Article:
Thursday, February 6, 2020
The OECD has released a public consultation document as part of a review into the new transfer pricing documentation rules introduced as part of BEPS Action 13.
Action 13 of the OECD/G20 Base Erosion and Profit Shifting (BEPS) Project (BEPS Action 13) established a three-tiered standardized approach to transfer pricing documentation, including a Country-by-Country Report (CbC report) that provides details of an MNE group's revenues, profit before tax, tax accrued, and other information relevant to a high level risk assessment, for each tax jurisdiction in which the MNE group has a constituent entity.
Country-by-Country reporting (CbC reporting) is one of four BEPS minimum standards that all members of the BEPS Inclusive Framework are committed to implementing.
The BEPS Action 13 report also included a requirement that a review of the CbC reporting minimum standard be completed by the end of 2020 (the 2020 review).
On February 6, 2020, the Inclusive Framework released on the OECD website a public consultation document (also available in French) on matters where its members seek input from stakeholders in conducting this 2020 review.
The public consultation document comprises three chapters: Chapter 1 contains general topics concerning the implementation and operation of BEPS Action 13; Chapter 2 contains topics concerning the scope of CbC reporting; and Chapter 3 contains topics concerning the content of a CbC report.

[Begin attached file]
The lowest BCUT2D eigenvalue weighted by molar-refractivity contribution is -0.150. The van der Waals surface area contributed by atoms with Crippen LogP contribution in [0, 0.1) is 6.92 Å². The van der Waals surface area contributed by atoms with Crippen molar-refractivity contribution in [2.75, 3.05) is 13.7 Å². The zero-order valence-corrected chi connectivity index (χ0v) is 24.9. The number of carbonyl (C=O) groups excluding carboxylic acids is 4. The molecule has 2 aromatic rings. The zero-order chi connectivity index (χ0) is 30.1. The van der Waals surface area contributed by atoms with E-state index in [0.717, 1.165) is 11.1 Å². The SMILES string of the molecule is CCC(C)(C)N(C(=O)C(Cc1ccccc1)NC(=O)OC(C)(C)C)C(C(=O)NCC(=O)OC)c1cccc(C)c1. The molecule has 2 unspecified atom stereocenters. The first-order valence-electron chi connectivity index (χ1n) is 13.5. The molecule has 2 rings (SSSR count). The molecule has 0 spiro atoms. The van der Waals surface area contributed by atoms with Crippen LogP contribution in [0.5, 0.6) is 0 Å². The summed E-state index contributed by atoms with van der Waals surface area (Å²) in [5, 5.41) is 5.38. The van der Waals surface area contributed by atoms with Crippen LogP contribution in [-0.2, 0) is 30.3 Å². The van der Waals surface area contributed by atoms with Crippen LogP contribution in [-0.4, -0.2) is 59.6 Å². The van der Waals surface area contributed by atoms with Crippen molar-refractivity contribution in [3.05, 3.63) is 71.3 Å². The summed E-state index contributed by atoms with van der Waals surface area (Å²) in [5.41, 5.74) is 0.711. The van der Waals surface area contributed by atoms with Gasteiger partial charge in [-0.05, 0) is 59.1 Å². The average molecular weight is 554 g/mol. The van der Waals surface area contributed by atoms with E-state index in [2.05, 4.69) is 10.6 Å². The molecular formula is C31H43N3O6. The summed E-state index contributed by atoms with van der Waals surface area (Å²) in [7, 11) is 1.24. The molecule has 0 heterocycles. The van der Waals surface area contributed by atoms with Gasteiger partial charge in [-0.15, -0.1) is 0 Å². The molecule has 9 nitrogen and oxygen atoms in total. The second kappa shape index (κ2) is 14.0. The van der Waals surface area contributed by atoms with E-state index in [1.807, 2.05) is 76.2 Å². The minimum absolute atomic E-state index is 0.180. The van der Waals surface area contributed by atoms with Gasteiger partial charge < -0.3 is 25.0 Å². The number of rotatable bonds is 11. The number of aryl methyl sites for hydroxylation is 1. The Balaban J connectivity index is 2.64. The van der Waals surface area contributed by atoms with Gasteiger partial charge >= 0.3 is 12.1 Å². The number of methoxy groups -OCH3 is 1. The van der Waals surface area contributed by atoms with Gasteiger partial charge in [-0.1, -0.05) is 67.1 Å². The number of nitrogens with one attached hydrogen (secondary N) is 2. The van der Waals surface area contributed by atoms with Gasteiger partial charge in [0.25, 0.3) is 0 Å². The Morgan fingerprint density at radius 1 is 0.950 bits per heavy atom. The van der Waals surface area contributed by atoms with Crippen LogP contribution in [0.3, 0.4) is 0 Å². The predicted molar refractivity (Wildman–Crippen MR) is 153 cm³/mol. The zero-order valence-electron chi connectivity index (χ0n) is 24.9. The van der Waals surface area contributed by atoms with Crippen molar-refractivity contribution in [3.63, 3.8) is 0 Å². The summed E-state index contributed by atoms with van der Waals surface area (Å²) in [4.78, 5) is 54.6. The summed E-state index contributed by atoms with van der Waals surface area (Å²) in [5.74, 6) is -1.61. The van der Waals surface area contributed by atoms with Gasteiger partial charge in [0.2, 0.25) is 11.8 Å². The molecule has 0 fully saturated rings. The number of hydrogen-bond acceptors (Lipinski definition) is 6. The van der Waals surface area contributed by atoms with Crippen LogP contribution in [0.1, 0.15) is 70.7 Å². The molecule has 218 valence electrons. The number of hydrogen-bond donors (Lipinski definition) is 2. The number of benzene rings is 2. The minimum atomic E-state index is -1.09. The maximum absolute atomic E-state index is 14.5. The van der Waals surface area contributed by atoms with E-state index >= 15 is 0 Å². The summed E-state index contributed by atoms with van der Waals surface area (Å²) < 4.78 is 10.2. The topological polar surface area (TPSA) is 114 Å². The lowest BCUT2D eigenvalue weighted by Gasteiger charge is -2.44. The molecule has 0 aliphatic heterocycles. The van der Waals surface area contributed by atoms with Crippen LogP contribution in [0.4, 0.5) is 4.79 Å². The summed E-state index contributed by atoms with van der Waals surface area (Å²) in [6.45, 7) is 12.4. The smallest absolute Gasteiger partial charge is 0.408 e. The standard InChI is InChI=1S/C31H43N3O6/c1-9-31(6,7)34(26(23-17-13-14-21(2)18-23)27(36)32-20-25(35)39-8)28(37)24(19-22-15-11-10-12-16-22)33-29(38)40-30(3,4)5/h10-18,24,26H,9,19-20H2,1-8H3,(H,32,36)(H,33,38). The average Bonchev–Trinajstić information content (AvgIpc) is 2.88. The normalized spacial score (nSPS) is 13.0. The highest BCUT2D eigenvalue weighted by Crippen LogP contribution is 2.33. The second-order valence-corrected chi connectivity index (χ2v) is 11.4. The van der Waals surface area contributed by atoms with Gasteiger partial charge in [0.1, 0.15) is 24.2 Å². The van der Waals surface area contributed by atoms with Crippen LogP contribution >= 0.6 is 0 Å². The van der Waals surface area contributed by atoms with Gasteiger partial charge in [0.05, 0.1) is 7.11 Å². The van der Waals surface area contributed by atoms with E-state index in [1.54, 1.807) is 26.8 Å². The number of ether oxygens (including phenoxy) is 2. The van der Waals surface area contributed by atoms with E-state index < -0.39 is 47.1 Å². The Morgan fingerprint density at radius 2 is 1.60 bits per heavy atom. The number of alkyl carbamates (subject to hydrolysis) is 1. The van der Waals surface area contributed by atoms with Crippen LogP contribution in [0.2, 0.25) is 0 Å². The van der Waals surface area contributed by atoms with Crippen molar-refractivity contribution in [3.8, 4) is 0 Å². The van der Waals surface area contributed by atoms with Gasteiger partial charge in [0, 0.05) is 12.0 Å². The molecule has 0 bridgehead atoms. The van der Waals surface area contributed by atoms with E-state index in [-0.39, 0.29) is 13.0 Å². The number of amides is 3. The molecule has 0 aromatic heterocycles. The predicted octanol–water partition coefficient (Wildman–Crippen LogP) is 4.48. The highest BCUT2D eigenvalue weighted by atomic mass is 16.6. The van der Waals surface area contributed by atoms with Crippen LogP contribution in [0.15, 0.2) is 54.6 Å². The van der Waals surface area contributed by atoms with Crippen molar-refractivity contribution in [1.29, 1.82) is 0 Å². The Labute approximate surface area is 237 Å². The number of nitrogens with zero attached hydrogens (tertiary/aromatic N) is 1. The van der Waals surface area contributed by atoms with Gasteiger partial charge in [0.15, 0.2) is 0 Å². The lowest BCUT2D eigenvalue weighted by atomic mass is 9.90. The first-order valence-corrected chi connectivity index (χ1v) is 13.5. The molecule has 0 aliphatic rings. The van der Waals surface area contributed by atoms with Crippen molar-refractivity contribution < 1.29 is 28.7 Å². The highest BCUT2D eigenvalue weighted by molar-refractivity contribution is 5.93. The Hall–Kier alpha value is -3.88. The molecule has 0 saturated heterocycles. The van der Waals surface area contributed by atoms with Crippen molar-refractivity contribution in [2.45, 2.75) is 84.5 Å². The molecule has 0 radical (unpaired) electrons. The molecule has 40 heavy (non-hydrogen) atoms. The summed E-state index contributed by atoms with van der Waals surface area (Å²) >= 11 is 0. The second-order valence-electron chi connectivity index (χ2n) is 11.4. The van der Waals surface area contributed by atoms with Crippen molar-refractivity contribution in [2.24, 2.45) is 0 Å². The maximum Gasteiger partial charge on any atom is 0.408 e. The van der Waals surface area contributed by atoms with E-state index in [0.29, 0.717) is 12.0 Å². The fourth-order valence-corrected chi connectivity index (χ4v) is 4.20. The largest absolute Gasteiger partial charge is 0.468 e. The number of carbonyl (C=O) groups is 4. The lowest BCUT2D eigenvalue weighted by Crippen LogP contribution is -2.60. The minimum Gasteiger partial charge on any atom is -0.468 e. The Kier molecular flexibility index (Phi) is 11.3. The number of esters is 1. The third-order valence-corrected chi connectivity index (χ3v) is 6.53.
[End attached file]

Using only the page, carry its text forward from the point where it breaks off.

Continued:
Specific questions upon which comments are sought are set out in each chapter.
The OECD said the public consultation document is based upon the mandate set out in the BEPS Action 13 report, and focuses on issues concerning the use of CbC reports by tax administrations for the purposes of a high level transfer pricing risk assessment, the assessment of other BEPS-related risks, and economic and statistical analysis.
On January 31, 2020, the Inclusive Framework also released a Statement on the Two-Pillar Approach to Address the Tax Challenges Arising From the Digitalisation of the Economy. Work on that approach may include consideration as to whether elements of the framework or principles underpinning CbC reporting may be used to support implementation and operation of Pillar 1 and/or Pillar 2, and input from stakeholders may be sought as part of that process, the OECD said. However, these matters are not considered in the public consultation document released on February 6.
Comments on the consultation should be submitted by March 6. All comments received will be made publicly available.